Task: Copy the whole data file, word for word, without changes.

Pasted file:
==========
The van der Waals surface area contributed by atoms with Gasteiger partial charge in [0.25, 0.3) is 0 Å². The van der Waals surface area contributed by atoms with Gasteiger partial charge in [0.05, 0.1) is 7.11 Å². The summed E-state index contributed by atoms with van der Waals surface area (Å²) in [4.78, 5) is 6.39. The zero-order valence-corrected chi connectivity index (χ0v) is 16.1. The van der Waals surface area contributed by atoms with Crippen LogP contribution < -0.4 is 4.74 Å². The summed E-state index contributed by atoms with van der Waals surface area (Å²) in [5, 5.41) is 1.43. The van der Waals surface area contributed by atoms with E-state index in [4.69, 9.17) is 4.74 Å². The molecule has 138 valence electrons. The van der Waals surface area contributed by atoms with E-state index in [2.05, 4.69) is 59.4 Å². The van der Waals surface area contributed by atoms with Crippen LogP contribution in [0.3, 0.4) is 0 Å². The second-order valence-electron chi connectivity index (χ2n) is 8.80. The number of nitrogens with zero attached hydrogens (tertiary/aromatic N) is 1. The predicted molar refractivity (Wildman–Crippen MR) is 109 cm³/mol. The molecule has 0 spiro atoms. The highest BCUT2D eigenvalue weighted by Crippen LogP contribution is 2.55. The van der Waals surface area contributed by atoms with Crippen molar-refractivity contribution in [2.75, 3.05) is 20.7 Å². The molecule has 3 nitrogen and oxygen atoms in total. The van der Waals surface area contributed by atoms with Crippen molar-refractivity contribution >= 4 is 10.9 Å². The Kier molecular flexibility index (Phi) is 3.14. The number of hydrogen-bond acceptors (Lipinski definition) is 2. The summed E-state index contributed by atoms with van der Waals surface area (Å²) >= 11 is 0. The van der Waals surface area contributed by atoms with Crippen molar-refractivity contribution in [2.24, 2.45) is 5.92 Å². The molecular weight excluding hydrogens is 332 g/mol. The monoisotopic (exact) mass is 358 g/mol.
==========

The van der Waals surface area contributed by atoms with Gasteiger partial charge in [0.25, 0.3) is 0 Å². The van der Waals surface area contributed by atoms with Gasteiger partial charge in [0.05, 0.1) is 7.11 Å². The summed E-state index contributed by atoms with van der Waals surface area (Å²) in [4.78, 5) is 6.39. The zero-order valence-corrected chi connectivity index (χ0v) is 16.1. The van der Waals surface area contributed by atoms with Crippen LogP contribution < -0.4 is 4.74 Å². The summed E-state index contributed by atoms with van der Waals surface area (Å²) in [5, 5.41) is 1.43. The van der Waals surface area contributed by atoms with E-state index in [4.69, 9.17) is 4.74 Å². The molecule has 138 valence electrons. The van der Waals surface area contributed by atoms with E-state index in [2.05, 4.69) is 59.4 Å². The van der Waals surface area contributed by atoms with Crippen LogP contribution in [0.3, 0.4) is 0 Å². The second-order valence-electron chi connectivity index (χ2n) is 8.80. The number of nitrogens with zero attached hydrogens (tertiary/aromatic N) is 1. The predicted molar refractivity (Wildman–Crippen MR) is 109 cm³/mol. The molecule has 0 spiro atoms. The highest BCUT2D eigenvalue weighted by Crippen LogP contribution is 2.55. The van der Waals surface area contributed by atoms with Crippen molar-refractivity contribution in [2.75, 3.05) is 20.7 Å². The molecule has 3 nitrogen and oxygen atoms in total. The van der Waals surface area contributed by atoms with Crippen molar-refractivity contribution >= 4 is 10.9 Å². The Kier molecular flexibility index (Phi) is 3.14. The number of hydrogen-bond acceptors (Lipinski definition) is 2. The summed E-state index contributed by atoms with van der Waals surface area (Å²) >= 11 is 0. The van der Waals surface area contributed by atoms with Crippen molar-refractivity contribution in [2.24, 2.45) is 5.92 Å². The molecular weight excluding hydrogens is 332 g/mol. The monoisotopic (exact) mass is 358 g/mol.